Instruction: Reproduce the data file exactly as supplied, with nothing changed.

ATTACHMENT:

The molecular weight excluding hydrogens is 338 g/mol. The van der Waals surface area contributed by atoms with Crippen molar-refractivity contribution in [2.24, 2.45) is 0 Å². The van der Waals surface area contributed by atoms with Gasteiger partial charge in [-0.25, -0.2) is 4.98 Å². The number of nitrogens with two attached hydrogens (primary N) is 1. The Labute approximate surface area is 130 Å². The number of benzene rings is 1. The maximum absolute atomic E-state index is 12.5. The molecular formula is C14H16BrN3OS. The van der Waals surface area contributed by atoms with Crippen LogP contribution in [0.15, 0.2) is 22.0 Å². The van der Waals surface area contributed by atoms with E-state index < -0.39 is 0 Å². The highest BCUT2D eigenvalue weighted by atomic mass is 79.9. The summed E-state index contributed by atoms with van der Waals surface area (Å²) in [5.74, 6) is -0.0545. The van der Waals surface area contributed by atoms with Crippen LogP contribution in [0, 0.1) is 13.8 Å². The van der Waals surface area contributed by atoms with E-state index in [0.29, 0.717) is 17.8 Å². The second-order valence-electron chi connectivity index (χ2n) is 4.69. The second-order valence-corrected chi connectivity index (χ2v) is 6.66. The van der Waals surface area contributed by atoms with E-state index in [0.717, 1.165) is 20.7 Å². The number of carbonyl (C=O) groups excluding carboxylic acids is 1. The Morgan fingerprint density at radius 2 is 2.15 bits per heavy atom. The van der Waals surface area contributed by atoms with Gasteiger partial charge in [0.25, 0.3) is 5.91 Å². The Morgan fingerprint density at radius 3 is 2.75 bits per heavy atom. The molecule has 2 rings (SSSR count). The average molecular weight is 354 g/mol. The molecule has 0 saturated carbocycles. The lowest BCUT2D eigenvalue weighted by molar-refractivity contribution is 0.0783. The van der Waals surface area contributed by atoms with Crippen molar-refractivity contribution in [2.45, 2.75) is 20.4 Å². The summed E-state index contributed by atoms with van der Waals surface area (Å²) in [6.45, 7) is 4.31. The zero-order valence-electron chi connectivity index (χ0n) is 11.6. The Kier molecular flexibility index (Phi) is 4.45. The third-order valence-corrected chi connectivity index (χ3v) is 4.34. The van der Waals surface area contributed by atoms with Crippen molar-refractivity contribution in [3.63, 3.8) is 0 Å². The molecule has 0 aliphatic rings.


The molecular weight excluding hydrogens is 338 g/mol. The van der Waals surface area contributed by atoms with Crippen molar-refractivity contribution in [2.24, 2.45) is 0 Å². The van der Waals surface area contributed by atoms with Gasteiger partial charge in [-0.25, -0.2) is 4.98 Å². The number of nitrogens with two attached hydrogens (primary N) is 1. The Labute approximate surface area is 130 Å². The number of benzene rings is 1. The maximum absolute atomic E-state index is 12.5. The molecular formula is C14H16BrN3OS. The van der Waals surface area contributed by atoms with Crippen LogP contribution in [0.15, 0.2) is 22.0 Å². The van der Waals surface area contributed by atoms with E-state index < -0.39 is 0 Å². The highest BCUT2D eigenvalue weighted by atomic mass is 79.9. The summed E-state index contributed by atoms with van der Waals surface area (Å²) in [5.74, 6) is -0.0545. The van der Waals surface area contributed by atoms with Crippen LogP contribution in [0, 0.1) is 13.8 Å². The van der Waals surface area contributed by atoms with E-state index in [0.29, 0.717) is 17.8 Å². The second-order valence-electron chi connectivity index (χ2n) is 4.69. The second-order valence-corrected chi connectivity index (χ2v) is 6.66. The van der Waals surface area contributed by atoms with E-state index in [0.717, 1.165) is 20.7 Å². The number of carbonyl (C=O) groups excluding carboxylic acids is 1. The Morgan fingerprint density at radius 2 is 2.15 bits per heavy atom. The van der Waals surface area contributed by atoms with Gasteiger partial charge in [0.25, 0.3) is 5.91 Å². The Morgan fingerprint density at radius 3 is 2.75 bits per heavy atom. The molecule has 2 rings (SSSR count). The average molecular weight is 354 g/mol. The molecule has 0 saturated carbocycles. The lowest BCUT2D eigenvalue weighted by molar-refractivity contribution is 0.0783. The van der Waals surface area contributed by atoms with Crippen molar-refractivity contribution in [2.45, 2.75) is 20.4 Å². The summed E-state index contributed by atoms with van der Waals surface area (Å²) in [6.45, 7) is 4.31. The zero-order valence-electron chi connectivity index (χ0n) is 11.6. The Kier molecular flexibility index (Phi) is 4.45. The third-order valence-corrected chi connectivity index (χ3v) is 4.34. The van der Waals surface area contributed by atoms with Crippen molar-refractivity contribution in [3.63, 3.8) is 0 Å². The molecule has 0 aliphatic rings.